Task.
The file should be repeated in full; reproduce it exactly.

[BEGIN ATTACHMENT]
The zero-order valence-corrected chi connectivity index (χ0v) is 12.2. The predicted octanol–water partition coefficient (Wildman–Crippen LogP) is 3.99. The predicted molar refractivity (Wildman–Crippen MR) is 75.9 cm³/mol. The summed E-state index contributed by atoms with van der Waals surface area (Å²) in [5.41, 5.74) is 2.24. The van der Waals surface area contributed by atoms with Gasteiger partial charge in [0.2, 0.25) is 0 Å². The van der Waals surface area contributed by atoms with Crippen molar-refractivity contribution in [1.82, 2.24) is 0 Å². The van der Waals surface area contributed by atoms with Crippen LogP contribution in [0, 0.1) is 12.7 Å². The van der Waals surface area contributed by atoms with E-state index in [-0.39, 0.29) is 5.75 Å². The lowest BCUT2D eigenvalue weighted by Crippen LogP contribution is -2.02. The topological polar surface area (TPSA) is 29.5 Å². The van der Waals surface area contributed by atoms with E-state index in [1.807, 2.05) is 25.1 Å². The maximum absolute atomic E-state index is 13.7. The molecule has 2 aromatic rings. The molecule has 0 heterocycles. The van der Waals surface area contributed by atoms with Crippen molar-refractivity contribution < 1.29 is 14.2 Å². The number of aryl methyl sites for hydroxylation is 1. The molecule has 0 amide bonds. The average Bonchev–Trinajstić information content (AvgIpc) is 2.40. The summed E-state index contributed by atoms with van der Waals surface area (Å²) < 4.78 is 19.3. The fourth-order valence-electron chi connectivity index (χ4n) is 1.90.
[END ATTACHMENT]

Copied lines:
The zero-order valence-corrected chi connectivity index (χ0v) is 12.2. The predicted octanol–water partition coefficient (Wildman–Crippen LogP) is 3.99. The predicted molar refractivity (Wildman–Crippen MR) is 75.9 cm³/mol. The summed E-state index contributed by atoms with van der Waals surface area (Å²) in [5.41, 5.74) is 2.24. The van der Waals surface area contributed by atoms with Gasteiger partial charge in [0.2, 0.25) is 0 Å². The van der Waals surface area contributed by atoms with Crippen molar-refractivity contribution in [1.82, 2.24) is 0 Å². The van der Waals surface area contributed by atoms with Crippen LogP contribution in [0, 0.1) is 12.7 Å². The van der Waals surface area contributed by atoms with E-state index in [-0.39, 0.29) is 5.75 Å². The lowest BCUT2D eigenvalue weighted by Crippen LogP contribution is -2.02. The topological polar surface area (TPSA) is 29.5 Å². The van der Waals surface area contributed by atoms with E-state index in [1.807, 2.05) is 25.1 Å². The maximum absolute atomic E-state index is 13.7. The molecule has 2 aromatic rings. The molecule has 0 heterocycles. The van der Waals surface area contributed by atoms with Crippen molar-refractivity contribution < 1.29 is 14.2 Å². The number of aryl methyl sites for hydroxylation is 1. The molecule has 0 amide bonds. The average Bonchev–Trinajstić information content (AvgIpc) is 2.40. The summed E-state index contributed by atoms with van der Waals surface area (Å²) < 4.78 is 19.3. The fourth-order valence-electron chi connectivity index (χ4n) is 1.90.